3)Purchase a "sacrificial" notebook. A netbook or cheap CULV thin-and-light(depending on where you fall on the small size vs. screen size issue) can be had for $400 or less on any given day, depending on which models are on sale. Buy one, set up a restore disk, then let the IT department do its vile work. If their software fucks it up, run the restore and make IT do it again.
  • Re:Make lemonade (Score:3, Informative)

    by causality (777677) on Friday April 30, 2010 @10:17AM (#32044618)

    YOUR employer must buy you equipment that is required to perform YOUR job.

    Correct. That's one big difference between an employee and a contractor.

  • Re:Find a new job (Score:3, Informative)

    by plover (150551) * on Friday April 30, 2010 @10:17AM (#32044622) Homepage Journal

    "Find a new job" may be a curse, not advice.

    If I were a patient in your hospital, and the doctor was using some ultrasound machine or other PC-based diagnostic device, and the damn thing had a virus that caused a misdiagnosis, I'd be right pissed at the person who brought the virus in.

    I know that lots of those machines are still running the manufacturer's originally-shipped OS, because they don't certify every OS hotfix and patch that comes out. I also know that if the thing can email a doctor a copy of the results, the doctors insist that the email works, so a network connection is mandatory. So you could be operating a production system on a completely unprotected environment.

    Bringing in anything at all, whether it be a USB stick or a CD-ROM, could threaten those devices. And with our health care on the line, you want us to defend rules that might help clean up a risky mess?

    Wrong crowd.

  • by Anonymous Coward on Friday April 30, 2010 @10:17AM (#32044624)

    *sigh* First you bitch and moan about how everyone should encrypt everything on their computers and brag about how easy it is to do full-partition encryption and how it's oh so fucking great that there's encryption around to protect you from the sp00ks and boogeymen that dadgum gummint apparently sends after you every day (oooo, scaaaaaaary!).

    And THEN you bitch and moan when someone TELLS you to do full-scale encryption on your computers! You people are never happy, are you? THIS is why nobody takes us seriously! THIS is why we can't have nice things!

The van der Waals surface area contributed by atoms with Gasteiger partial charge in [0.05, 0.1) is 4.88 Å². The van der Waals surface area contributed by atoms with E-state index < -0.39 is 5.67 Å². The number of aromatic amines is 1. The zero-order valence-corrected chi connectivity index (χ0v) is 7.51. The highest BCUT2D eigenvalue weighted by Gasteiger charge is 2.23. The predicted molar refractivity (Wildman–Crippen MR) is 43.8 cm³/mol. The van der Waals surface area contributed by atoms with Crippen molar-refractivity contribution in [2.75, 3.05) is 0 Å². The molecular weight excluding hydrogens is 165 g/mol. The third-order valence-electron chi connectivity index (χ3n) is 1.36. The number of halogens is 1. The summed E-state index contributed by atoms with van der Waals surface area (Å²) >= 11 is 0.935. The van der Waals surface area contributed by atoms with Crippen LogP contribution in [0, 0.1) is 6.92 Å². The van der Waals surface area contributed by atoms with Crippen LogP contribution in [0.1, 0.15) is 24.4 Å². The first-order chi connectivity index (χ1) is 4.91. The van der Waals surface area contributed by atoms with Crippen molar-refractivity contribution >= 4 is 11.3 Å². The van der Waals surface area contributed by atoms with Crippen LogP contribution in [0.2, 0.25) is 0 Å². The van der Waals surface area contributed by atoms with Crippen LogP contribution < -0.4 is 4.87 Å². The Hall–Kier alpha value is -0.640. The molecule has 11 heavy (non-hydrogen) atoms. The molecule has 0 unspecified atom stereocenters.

• Yes, Sorta, No (Score:5, Informative)

    by Anonymous Coward on Friday April 30, 2010 @10:19AM (#32044640)

    I manage security for a major hospital system and I am leading the encryption roll out.

    1. Encryption is "safe harbor" meaning that if the device is lost or stolen, you don't have to notify HHS or the patients.

    2. Notification costs MAJOR dollars plus the PR hit

    3. As of ARRA/HITECH, _YOU_ are PERSONALLY liable in the case of WILLFUL NEGLECT. To give you an example of how broad this can be, I have met the Deputy Director for Clinical Information Privacy at HHS... and she says that password sharing is willful neglect. We both know that password sharing is more than common in the medical industry (doctors don't login, they tell someone to login)... So take this point and run with it... you left your laptop in your car overnight? It was stolen? Willful Neglect. Notify the world, and pay the fines, and possibly endure criminal charges.

    4. You should not be using your personal device and you need to get used to the fact that the PHI you view is NOT YOURS. It belongs to the PATIENT.

    This is a HUGE shift for the medical industry, and frankly, if people knew just how bad security was, they would call for heads. It's starting to change, but it will take time. Doctors and clinicians are not animals that like change. I will be the first to admit that encryption has a steep curve, and it can break things... but you better adapt or your State Attorney General will come for you... (State AG's are charged with enforcing both their own state's legislation as well as the new federal regs)

    Bottom line: you are responsible. Leave your personal equipment at home. /posting anonymously because I don't remember the password to my 5 digit slashdot id.